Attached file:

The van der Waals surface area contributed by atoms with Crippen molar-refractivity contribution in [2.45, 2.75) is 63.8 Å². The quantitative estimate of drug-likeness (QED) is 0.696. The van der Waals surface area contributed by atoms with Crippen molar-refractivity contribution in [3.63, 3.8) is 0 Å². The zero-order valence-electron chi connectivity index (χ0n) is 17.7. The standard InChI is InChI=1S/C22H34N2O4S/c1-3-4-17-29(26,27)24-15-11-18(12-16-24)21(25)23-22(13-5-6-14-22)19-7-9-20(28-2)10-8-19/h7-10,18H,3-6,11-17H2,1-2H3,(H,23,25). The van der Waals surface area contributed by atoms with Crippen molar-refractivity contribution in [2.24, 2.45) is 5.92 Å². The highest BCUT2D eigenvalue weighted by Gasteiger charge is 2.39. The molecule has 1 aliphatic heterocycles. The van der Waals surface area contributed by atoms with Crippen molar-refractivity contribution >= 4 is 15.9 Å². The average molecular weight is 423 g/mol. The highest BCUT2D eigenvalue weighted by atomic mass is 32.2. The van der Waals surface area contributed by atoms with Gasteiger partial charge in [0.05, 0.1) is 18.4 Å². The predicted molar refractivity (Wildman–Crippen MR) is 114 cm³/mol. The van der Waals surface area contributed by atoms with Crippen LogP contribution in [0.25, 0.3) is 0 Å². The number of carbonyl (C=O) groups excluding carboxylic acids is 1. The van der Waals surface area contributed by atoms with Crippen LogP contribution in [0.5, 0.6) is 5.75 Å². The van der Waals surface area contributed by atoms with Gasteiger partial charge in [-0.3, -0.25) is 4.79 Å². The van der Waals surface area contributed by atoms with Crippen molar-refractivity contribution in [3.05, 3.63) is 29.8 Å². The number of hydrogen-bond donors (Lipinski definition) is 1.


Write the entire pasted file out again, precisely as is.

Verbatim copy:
The van der Waals surface area contributed by atoms with Crippen molar-refractivity contribution in [2.45, 2.75) is 63.8 Å². The quantitative estimate of drug-likeness (QED) is 0.696. The van der Waals surface area contributed by atoms with Crippen molar-refractivity contribution in [3.63, 3.8) is 0 Å². The zero-order valence-electron chi connectivity index (χ0n) is 17.7. The standard InChI is InChI=1S/C22H34N2O4S/c1-3-4-17-29(26,27)24-15-11-18(12-16-24)21(25)23-22(13-5-6-14-22)19-7-9-20(28-2)10-8-19/h7-10,18H,3-6,11-17H2,1-2H3,(H,23,25). The van der Waals surface area contributed by atoms with Crippen molar-refractivity contribution in [2.24, 2.45) is 5.92 Å². The highest BCUT2D eigenvalue weighted by Gasteiger charge is 2.39. The molecule has 1 aliphatic heterocycles. The van der Waals surface area contributed by atoms with Crippen molar-refractivity contribution >= 4 is 15.9 Å². The average molecular weight is 423 g/mol. The highest BCUT2D eigenvalue weighted by atomic mass is 32.2. The van der Waals surface area contributed by atoms with Gasteiger partial charge in [0.05, 0.1) is 18.4 Å². The predicted molar refractivity (Wildman–Crippen MR) is 114 cm³/mol. The van der Waals surface area contributed by atoms with Crippen LogP contribution in [0.25, 0.3) is 0 Å². The number of carbonyl (C=O) groups excluding carboxylic acids is 1. The van der Waals surface area contributed by atoms with Crippen LogP contribution in [0.5, 0.6) is 5.75 Å². The van der Waals surface area contributed by atoms with Gasteiger partial charge in [-0.3, -0.25) is 4.79 Å². The van der Waals surface area contributed by atoms with Crippen molar-refractivity contribution in [3.05, 3.63) is 29.8 Å². The number of hydrogen-bond donors (Lipinski definition) is 1.